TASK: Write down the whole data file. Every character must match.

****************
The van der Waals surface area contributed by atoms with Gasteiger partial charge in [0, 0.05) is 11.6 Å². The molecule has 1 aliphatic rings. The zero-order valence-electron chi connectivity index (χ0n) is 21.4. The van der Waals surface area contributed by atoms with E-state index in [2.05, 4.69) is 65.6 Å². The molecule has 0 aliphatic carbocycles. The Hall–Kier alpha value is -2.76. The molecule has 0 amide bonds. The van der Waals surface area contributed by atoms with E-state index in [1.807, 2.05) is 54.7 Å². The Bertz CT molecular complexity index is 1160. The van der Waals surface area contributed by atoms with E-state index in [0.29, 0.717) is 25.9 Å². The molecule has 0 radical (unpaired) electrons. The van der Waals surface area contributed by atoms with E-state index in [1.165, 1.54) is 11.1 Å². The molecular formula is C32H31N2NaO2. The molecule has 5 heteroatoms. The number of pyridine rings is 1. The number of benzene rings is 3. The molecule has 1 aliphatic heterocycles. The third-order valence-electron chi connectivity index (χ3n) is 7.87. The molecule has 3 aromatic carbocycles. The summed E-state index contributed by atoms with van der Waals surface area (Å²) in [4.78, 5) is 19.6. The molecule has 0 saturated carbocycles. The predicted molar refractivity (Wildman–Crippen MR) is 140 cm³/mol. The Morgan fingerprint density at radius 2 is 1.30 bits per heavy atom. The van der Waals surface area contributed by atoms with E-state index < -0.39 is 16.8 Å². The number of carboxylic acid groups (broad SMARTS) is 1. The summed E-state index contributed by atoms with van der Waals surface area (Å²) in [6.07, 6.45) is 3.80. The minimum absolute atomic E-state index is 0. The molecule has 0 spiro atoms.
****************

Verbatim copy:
The van der Waals surface area contributed by atoms with Gasteiger partial charge in [0, 0.05) is 11.6 Å². The molecule has 1 aliphatic rings. The zero-order valence-electron chi connectivity index (χ0n) is 21.4. The van der Waals surface area contributed by atoms with E-state index in [2.05, 4.69) is 65.6 Å². The molecule has 0 aliphatic carbocycles. The Hall–Kier alpha value is -2.76. The molecule has 0 amide bonds. The van der Waals surface area contributed by atoms with E-state index in [1.807, 2.05) is 54.7 Å². The Bertz CT molecular complexity index is 1160. The van der Waals surface area contributed by atoms with E-state index in [0.29, 0.717) is 25.9 Å². The molecule has 0 radical (unpaired) electrons. The van der Waals surface area contributed by atoms with E-state index in [1.165, 1.54) is 11.1 Å². The molecular formula is C32H31N2NaO2. The molecule has 5 heteroatoms. The number of pyridine rings is 1. The number of benzene rings is 3. The molecule has 1 aliphatic heterocycles. The third-order valence-electron chi connectivity index (χ3n) is 7.87. The molecule has 3 aromatic carbocycles. The summed E-state index contributed by atoms with van der Waals surface area (Å²) in [4.78, 5) is 19.6. The molecule has 0 saturated carbocycles. The predicted molar refractivity (Wildman–Crippen MR) is 140 cm³/mol. The Morgan fingerprint density at radius 2 is 1.30 bits per heavy atom. The van der Waals surface area contributed by atoms with E-state index < -0.39 is 16.8 Å². The number of carboxylic acid groups (broad SMARTS) is 1. The summed E-state index contributed by atoms with van der Waals surface area (Å²) in [6.07, 6.45) is 3.80. The minimum absolute atomic E-state index is 0. The molecule has 0 spiro atoms.